•D2335. Polychrome Oval Barber’s Bowl
Delft, circa 1760
Painted in the center in blue and white with a lady holding a fan in her hand while standing on a river bank beside two ducks in the water, in the background a man walking on a bridge beside houses amidst pine trees on hills, the scalloped and barbed rim with a large colorful diaper work border reserved at the top and sides with foliate scrolls centering a demi-flowerhead issuing a large shell alternated by flowerheads, scrolls and leaves, its lower edge with a neck notch, and the top pierced with two holes for suspension.
Length: 27 cm. (10.6 in.)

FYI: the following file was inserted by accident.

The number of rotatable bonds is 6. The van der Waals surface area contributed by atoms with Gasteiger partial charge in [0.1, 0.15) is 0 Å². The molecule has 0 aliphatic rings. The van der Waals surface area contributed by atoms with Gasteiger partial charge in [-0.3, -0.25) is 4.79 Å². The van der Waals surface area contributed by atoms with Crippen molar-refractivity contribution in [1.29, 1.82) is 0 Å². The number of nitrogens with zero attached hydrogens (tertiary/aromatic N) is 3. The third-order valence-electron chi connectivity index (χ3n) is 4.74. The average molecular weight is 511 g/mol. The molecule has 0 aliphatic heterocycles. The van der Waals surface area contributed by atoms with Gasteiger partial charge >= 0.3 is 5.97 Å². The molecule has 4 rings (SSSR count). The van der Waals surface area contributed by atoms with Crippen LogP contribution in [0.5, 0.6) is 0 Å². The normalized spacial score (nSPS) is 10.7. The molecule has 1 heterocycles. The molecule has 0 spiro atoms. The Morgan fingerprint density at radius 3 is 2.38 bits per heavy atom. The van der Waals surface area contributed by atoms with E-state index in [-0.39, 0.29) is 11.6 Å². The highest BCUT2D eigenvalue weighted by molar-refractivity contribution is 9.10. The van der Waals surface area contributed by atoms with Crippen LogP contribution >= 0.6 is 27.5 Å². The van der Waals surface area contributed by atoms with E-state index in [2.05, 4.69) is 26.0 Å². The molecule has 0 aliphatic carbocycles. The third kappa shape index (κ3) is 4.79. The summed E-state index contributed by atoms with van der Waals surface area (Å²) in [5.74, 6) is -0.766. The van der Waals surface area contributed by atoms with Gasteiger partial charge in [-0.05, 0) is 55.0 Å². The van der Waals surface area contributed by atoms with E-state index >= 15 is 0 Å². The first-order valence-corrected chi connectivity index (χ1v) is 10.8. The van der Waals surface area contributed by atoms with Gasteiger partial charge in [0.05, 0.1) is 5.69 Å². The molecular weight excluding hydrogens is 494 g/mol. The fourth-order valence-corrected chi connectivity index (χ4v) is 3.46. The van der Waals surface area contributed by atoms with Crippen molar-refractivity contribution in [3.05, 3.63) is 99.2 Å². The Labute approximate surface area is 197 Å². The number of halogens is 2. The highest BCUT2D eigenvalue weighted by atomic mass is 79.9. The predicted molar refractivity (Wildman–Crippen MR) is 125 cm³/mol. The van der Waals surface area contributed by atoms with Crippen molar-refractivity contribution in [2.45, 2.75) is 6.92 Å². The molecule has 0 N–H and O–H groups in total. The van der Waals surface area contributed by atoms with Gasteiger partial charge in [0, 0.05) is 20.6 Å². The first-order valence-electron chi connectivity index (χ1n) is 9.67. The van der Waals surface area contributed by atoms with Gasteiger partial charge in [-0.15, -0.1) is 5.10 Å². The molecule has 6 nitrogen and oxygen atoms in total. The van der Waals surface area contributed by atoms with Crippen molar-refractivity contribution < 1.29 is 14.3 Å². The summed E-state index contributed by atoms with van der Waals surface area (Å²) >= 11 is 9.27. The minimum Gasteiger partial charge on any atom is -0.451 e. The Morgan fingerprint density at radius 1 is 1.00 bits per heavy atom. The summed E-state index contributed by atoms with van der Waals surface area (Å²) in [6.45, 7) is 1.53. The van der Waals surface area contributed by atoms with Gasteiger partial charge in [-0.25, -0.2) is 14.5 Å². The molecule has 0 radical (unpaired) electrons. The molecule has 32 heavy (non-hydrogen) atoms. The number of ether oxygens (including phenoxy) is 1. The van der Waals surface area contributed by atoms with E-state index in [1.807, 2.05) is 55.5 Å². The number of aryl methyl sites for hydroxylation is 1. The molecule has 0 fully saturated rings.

From a simple oval or circular utilitarian metal form, barber’s bowls in Delftware developed throughout the eighteenth century into elegant rococo shapes. The round or oval depression at the side of a barber’s bowl was not intended to house a piece of soap but rather a shaving ball. The customer put this small wooden ball in his mouth between his cheek and gum while being shaved by the barber in order to get a closer shave. The oval neck notch on the bottom of the bowl fit against the throat of the customer, which caught the soap from falling on his clothes.